In The News
NFI in automated bus driver’s seat AV pilot project running in U.S. rapid transit corridor
Published by Winnipeg Free Press
NFI Group outfitted its Xcelsior battery-electric bus with technology allowing it to navigate autonomously.
On Friday, NFI Group officially launched North America’s first fully operational automated transit bus, once again staking its claim as the industry leader.
The bus maker has been working for more than a year with Maryland-based Robotic Research LLC to fit out its Xcelsior battery-electric model with all the technology that allows it to navigate autonomously through city streets as well as expertly dock three inches from the curb and deploy accessibility ramps for passengers.
The bus is currently operating in a pilot project with the Connecticut Department of Transportation on the CTFastrak, a dedicated nine-mile-long bus rapid transit corridor that runs between downtown Hartford and downtown New Britain.
The bus uses sensors, radar, LIDAR (sometime referred to as laser radar) and cameras to create a 360-degree digital 3D modelling of the environment. It can digitally communicate with other vehicles and infrastructure like traffic lights and the technology will work day or night and with or without satellite GPS.
It has integrated so-called advanced driver-assistance systems achieving level four certification with the Society of Automotive Engineers.
In a virtual presentation on Friday, Chris Stoddart, president of New Flyer, referenced recent comments made by General Motors CEO Mary Barra, about creating a world with zero crashes, zero emissions and zero congestion.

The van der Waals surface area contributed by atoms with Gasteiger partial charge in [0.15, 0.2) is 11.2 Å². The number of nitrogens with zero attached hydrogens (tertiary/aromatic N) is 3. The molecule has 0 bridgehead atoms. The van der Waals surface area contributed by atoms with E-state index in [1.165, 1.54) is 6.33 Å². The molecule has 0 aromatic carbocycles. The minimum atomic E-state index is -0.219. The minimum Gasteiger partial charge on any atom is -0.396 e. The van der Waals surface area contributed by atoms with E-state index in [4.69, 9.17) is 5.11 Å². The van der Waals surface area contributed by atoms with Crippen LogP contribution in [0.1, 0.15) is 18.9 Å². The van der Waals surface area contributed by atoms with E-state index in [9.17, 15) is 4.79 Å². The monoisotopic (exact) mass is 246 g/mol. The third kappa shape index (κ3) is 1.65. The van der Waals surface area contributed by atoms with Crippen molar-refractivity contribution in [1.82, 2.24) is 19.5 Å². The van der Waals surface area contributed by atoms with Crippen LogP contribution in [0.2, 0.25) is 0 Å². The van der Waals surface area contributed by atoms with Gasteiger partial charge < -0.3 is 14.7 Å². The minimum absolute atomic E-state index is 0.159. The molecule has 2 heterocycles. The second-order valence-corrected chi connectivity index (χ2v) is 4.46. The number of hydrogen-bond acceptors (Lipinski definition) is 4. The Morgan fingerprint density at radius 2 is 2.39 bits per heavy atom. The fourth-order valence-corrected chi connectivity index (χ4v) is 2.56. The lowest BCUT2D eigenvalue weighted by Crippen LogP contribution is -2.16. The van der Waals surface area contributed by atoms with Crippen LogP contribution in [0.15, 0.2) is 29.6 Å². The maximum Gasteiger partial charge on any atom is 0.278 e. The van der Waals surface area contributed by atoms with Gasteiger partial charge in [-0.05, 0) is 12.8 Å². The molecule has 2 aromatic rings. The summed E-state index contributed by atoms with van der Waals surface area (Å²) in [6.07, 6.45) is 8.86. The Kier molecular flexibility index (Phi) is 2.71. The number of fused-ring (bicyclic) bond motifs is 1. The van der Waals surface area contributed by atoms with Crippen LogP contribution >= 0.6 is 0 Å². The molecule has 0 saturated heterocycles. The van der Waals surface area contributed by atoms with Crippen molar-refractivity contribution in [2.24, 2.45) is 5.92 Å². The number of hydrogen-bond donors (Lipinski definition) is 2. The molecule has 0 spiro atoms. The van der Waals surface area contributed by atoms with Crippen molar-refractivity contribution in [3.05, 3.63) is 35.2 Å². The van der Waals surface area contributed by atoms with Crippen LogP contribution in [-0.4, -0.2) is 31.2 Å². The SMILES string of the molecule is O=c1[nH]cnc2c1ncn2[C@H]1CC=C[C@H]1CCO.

“I could not have said it better myself,” he said. “What we are unveiling today will help fulfil that vision.”
Industry proponents believe autonomous vehicles will reduce accidents — 94 per cent of the most serious ones are caused by human error — reduce travel time and be more efficient because of reduced maintenance.
While New Flyer currently has its hands full managing delayed orders and a disrupted order book caused by the COVID-19 pandemic, the company hopes to be fully on top of automated bus technology when the time comes.
Company officials were clear that regulations are a long way from catching up to autonomous technology which is not currently able to be deployed in public transit on shared roadways except in controlled environments like the one in Connecticut.
But Stoddart said, “In the coming decades we anticipate fleets of automated buses improving road safety and potentially improving commute times, increasing energy efficiency and reducing congestion.”
But before that becomes a reality, North American cities have to make some significant commitments to getting people out of their cars and redesigning streets.
“First of all, cities need to dedicate resources to urban redesign,” said Jennifer McNeill, New Flyer’s vice-president of sales and marketing. “Cities have to dedicate laneways for buses. Transit buses have to be privileged over, or in tandem with, vehicles. Once that starts to happen, AV (autonomous vehicles) can happen.”
In a panel discussion with industry experts at NFI Group’s virtual investor day held earlier this month, Josipa Petrunic, the president and CEO of the Canadian Urban Transit Research and Innovation Consortium, said although there has been plenty of talk and development of autonomous vehicle technology, it won’t happen until a couple of things take place.
“Cities (need to) dedicate time and effort to urban redesign,” she said. “And the second thing that has to happen is that cities have to set a gold standard or target for why they’re deploying AV shuttles or buses. And the target has to be: move more people and kill cars. It has to be that. If it’s anything else, there’s no point in deploying AV technology.”
New Flyer has already started the process of encouraging cities in that direction. In March it’s holding a free virtual session on workforce development and training related to the Xcelsior autonomous vehicle.
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